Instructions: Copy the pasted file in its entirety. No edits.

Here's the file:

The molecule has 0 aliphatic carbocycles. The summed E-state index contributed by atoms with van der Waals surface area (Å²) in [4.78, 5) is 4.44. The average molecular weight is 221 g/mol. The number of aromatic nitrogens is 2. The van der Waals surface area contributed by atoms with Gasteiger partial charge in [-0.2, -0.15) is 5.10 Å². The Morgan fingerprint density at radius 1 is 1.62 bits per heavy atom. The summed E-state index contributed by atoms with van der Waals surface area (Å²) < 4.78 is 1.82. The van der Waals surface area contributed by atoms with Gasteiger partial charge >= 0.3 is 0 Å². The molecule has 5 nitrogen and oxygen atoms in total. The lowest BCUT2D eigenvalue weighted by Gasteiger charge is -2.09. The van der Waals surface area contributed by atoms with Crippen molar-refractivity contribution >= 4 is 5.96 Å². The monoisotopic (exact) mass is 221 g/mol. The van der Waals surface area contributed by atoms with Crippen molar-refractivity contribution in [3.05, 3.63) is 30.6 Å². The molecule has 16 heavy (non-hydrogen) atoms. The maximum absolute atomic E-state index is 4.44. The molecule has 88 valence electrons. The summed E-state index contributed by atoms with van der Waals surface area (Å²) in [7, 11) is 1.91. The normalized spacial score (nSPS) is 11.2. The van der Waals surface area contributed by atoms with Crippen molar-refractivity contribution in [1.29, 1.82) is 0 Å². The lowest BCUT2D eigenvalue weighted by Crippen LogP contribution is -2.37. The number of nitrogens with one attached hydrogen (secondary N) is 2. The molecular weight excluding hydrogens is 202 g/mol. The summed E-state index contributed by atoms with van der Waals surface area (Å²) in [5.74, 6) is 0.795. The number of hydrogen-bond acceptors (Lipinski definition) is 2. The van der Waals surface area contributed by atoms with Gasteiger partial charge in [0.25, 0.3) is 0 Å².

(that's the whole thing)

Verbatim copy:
The molecule has 0 aliphatic carbocycles. The summed E-state index contributed by atoms with van der Waals surface area (Å²) in [4.78, 5) is 4.44. The average molecular weight is 221 g/mol. The number of aromatic nitrogens is 2. The van der Waals surface area contributed by atoms with Gasteiger partial charge in [-0.2, -0.15) is 5.10 Å². The Morgan fingerprint density at radius 1 is 1.62 bits per heavy atom. The summed E-state index contributed by atoms with van der Waals surface area (Å²) < 4.78 is 1.82. The van der Waals surface area contributed by atoms with Gasteiger partial charge >= 0.3 is 0 Å². The molecule has 5 nitrogen and oxygen atoms in total. The lowest BCUT2D eigenvalue weighted by Gasteiger charge is -2.09. The van der Waals surface area contributed by atoms with Crippen molar-refractivity contribution >= 4 is 5.96 Å². The monoisotopic (exact) mass is 221 g/mol. The van der Waals surface area contributed by atoms with Crippen molar-refractivity contribution in [3.05, 3.63) is 30.6 Å². The molecule has 16 heavy (non-hydrogen) atoms. The maximum absolute atomic E-state index is 4.44. The molecule has 88 valence electrons. The summed E-state index contributed by atoms with van der Waals surface area (Å²) in [7, 11) is 1.91. The normalized spacial score (nSPS) is 11.2. The van der Waals surface area contributed by atoms with Crippen molar-refractivity contribution in [1.29, 1.82) is 0 Å². The lowest BCUT2D eigenvalue weighted by Crippen LogP contribution is -2.37. The number of nitrogens with one attached hydrogen (secondary N) is 2. The molecular weight excluding hydrogens is 202 g/mol. The summed E-state index contributed by atoms with van der Waals surface area (Å²) in [5.74, 6) is 0.795. The number of hydrogen-bond acceptors (Lipinski definition) is 2. The van der Waals surface area contributed by atoms with Gasteiger partial charge in [0.25, 0.3) is 0 Å².